LIVE AND BECOME. During the 1984 famine, a young Ethiopian boy is rescued from a refugee camp when his mother passes him off as an orphan and a Falasha Jew in Radu Mihaileanu's drama (based in part on real events). He is adopted by a French Sephardic family in Tel Aviv, but his secret threatens to compromise his assimilation. In French, Hebrew and Amharic, with subtitles. 7 p.m. Wed., March 22. Carmike 15
ONLY HUMAN. A series of crises break out when Leni brings her new Palestinian boyfriend, Rafi, home to meet her Jewish family in this Spanish domestic farce directed by Dominic Harari and Teresa Pelegri. Rafi may be from the wrong side of the fence, but Leni's family presents its own challenges: Dad's gone missing, Leni's brother is intent on imposing Orthodox order, and her blind Zionist granddad is toting his rifle around. The humor works best in the small setting of the apartment, where something as simple as a child's toy is hilariously disruptive. The story lags somewhat in the middle when the family journeys out on a bizarre errand, but a quick pace helps keep the film on its toes through to its inevitable, and affirming, conclusion. In Spanish, with subtitles. 7:30 p.m. Sat., March 25. SouthSide Works (AH)
THE RITCHIE BOYS. It is hard to imagine a World War II story that remains unplumbed, but here apparently is one: German Jews who fled Nazi Germany, only to march back in with the American army. Although some were still classified as enemy aliens by the U.S. government when they gathered at Camp Ritchie in rural Maryland, they trained eagerly for psychological warfare and intelligence work. They pretended to be Russian officers to interrogate captured German soldiers, and pretended to be Americans when captured themselves. The film, by German writer-director Christian Bauer, tracks these now-aged boys to their homes and follows them back to Camp Ritchie. They are obviously proud of helping drive the Nazis from their homeland, and why not? The archival war footage serves mostly as backdrop; it is the voices and faces of these old men, sometimes wry, sometimes sober, that best tells the still intriguing tales of the last best war. 7:30 p.m. Wed., March 29. SouthSide Works (Marty Levine)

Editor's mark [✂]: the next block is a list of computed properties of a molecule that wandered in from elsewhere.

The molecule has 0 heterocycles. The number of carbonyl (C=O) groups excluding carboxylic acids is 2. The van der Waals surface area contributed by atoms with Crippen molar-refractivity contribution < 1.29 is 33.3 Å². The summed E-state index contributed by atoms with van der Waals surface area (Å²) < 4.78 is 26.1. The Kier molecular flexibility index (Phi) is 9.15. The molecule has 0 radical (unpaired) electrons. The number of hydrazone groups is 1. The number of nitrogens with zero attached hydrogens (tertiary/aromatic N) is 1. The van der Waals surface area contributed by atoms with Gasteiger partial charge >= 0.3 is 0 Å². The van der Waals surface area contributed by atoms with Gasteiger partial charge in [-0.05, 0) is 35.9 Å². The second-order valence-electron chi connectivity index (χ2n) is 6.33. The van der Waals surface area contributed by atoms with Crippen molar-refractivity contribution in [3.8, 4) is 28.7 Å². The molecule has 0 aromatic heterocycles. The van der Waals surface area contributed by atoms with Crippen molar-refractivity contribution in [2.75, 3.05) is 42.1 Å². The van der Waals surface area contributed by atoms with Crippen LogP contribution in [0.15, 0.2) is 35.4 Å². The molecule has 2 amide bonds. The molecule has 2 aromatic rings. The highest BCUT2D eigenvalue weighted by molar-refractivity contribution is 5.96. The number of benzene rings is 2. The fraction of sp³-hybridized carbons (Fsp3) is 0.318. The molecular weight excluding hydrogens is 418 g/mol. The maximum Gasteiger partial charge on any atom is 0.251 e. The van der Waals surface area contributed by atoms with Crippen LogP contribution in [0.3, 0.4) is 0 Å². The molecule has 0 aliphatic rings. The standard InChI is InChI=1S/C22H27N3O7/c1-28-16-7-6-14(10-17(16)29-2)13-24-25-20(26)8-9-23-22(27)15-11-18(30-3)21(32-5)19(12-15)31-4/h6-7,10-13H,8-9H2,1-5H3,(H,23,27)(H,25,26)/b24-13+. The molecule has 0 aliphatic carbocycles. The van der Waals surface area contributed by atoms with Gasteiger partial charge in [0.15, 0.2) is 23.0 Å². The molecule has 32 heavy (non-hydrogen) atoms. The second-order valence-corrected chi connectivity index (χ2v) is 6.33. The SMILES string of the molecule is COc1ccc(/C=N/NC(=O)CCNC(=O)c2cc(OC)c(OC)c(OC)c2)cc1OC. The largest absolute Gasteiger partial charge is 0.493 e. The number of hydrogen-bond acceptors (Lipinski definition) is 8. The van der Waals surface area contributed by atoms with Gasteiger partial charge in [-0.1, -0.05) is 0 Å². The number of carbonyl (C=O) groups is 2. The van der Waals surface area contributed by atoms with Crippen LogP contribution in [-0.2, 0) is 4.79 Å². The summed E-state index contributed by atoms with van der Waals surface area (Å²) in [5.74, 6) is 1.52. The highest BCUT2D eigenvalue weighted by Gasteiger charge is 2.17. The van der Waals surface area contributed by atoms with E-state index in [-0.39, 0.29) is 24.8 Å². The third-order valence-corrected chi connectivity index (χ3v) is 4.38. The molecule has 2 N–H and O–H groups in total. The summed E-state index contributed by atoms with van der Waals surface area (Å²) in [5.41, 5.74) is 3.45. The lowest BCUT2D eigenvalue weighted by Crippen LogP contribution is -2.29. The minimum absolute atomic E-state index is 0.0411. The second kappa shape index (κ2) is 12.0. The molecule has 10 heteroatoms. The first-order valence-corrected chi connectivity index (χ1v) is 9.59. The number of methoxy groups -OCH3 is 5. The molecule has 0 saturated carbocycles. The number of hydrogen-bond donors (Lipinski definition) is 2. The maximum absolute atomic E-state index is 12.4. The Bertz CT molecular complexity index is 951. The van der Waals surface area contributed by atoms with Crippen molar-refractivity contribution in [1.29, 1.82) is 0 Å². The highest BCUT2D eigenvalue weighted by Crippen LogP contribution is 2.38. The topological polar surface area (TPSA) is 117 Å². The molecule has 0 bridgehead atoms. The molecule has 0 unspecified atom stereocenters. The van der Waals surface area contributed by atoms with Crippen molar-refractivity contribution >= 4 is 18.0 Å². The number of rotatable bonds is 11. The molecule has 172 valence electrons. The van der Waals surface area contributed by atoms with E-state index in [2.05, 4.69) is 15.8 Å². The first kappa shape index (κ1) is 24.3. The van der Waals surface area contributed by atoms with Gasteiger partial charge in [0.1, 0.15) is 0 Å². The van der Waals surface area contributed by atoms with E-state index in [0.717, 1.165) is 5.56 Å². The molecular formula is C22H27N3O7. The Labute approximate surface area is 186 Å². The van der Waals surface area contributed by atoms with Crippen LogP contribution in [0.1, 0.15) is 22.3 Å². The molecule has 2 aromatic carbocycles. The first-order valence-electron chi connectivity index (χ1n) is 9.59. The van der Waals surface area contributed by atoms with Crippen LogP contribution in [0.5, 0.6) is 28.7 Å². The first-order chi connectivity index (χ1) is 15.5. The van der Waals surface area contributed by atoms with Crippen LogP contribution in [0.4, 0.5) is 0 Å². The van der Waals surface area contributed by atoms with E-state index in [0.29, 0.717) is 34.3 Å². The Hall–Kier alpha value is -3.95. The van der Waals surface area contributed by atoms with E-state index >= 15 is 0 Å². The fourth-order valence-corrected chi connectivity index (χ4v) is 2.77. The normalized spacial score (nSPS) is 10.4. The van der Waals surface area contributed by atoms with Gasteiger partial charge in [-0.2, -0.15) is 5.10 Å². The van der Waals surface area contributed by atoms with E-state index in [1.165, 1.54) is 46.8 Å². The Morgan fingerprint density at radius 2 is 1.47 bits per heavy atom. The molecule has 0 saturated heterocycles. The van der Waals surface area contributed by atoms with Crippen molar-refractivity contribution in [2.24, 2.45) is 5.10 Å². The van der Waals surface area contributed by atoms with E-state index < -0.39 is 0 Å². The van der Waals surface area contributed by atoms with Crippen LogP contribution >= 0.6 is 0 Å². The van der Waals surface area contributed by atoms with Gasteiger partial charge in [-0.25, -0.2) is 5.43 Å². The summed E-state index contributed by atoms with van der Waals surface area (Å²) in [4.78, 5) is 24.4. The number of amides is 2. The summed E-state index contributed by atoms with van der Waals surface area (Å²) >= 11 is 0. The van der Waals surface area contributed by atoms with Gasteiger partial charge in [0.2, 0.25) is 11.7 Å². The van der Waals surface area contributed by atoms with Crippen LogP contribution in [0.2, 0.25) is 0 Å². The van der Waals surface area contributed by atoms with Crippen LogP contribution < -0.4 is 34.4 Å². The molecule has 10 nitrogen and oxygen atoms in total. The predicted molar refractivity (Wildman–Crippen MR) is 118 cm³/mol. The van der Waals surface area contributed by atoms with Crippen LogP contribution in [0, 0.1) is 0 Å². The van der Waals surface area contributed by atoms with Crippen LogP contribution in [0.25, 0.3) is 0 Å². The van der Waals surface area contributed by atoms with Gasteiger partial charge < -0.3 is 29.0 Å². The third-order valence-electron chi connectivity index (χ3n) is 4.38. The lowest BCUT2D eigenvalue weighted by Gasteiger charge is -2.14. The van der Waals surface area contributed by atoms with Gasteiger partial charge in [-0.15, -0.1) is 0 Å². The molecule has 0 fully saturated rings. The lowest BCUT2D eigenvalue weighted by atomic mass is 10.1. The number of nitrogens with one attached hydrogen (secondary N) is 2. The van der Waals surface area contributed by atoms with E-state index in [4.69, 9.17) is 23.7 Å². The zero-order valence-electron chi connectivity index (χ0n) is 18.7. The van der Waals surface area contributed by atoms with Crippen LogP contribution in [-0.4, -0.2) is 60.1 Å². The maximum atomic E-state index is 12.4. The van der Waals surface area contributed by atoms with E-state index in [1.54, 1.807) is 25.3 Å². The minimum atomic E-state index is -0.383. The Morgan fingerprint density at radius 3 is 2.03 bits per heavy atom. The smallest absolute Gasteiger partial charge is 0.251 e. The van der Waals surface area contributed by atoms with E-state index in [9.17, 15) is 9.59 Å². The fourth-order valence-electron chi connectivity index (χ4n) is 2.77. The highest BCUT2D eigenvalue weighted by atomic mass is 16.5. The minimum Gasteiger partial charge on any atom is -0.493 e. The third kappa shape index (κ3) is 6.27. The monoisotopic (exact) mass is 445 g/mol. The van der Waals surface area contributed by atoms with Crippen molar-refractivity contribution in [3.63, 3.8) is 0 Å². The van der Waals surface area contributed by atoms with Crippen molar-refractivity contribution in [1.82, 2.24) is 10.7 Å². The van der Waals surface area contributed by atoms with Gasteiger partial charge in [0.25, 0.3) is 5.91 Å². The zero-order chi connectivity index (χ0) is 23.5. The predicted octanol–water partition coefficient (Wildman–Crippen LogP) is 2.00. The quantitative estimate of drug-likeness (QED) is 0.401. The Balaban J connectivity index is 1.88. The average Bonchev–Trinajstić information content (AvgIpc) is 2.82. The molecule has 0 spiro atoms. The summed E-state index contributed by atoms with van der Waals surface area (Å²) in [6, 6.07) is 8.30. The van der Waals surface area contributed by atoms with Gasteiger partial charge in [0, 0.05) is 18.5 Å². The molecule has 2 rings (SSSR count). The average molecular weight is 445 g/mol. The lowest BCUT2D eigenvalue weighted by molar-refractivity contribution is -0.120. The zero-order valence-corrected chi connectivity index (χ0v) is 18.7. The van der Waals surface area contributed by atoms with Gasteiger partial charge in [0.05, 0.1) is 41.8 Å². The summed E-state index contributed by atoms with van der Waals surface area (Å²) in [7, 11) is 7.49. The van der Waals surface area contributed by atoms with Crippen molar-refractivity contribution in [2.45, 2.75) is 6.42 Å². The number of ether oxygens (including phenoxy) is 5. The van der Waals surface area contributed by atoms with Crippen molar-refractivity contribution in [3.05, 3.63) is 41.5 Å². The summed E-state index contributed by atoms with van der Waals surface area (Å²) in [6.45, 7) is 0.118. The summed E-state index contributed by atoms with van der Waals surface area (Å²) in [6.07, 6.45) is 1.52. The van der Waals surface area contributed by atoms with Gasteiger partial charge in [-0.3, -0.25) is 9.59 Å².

39 POUNDS OF LOVE. Tel Aviv resident Ami Ankilewitz is 34 years, weighs a mere 39 pounds, and is paralyzed with muscular dystrophy (he can speak and move one finger). Yet, as Dani Menkin's documentary establishes, Ami's unflinching enthusiasm to participate questions what it means to be disabled. Reeling from a broken heart, Ami, with the filmmaker and some pals in tow, undertakes his life's dream: to tour the U.S., ride a Harley and confront the doctor who told his mother he wouldn't see his seventh birthday. For added value, Menkin incorporates one of Ami's computer-animated films, which remarkably Ami has created with his one functioning finger. The film's low production values, short running time and on-the-fly intimacy reminded me of a segment from a television news program, but one can't deny the inspirational power of Ami's will to live life to its fullest. A discussion with the film's producers, Daniel J. Chalfen and Asaf Shaul, will follow the 1 p.m. Sun., March 26, screening. In English and Hebrew, with subtitles. 1 p.m. Sun., March 26 (SouthSide Works), and 7:30 p.m. Mon., March 27 (Galleria) (AH)
UNTIL TOMORROW COMES. Three generations of women find their troubles entangled in this dramedy from David Deri. A middle-aged widow, Lillian, runs a wedding-dress business with her unhappily married daughter -- but the real tension is generated by Lillian's mother, who is aggressively sliding into dementia. Naturalistic performances (including those by real-life mother and daughter Remond and Yael Abeksiss) anchor the story, even if the ending feels a trifle pat. (AAb) To be preceded by Ilan Eshkoli's comic short film set in Jerusalem, "The Orthodox Way," in which a blind date is by turns confusing, dangerous and romantic. Both films in Hebrew, with subtitles. Both films to be screened via video projection. 7:30 p.m. Tue., March 28. SouthSide Works (AH)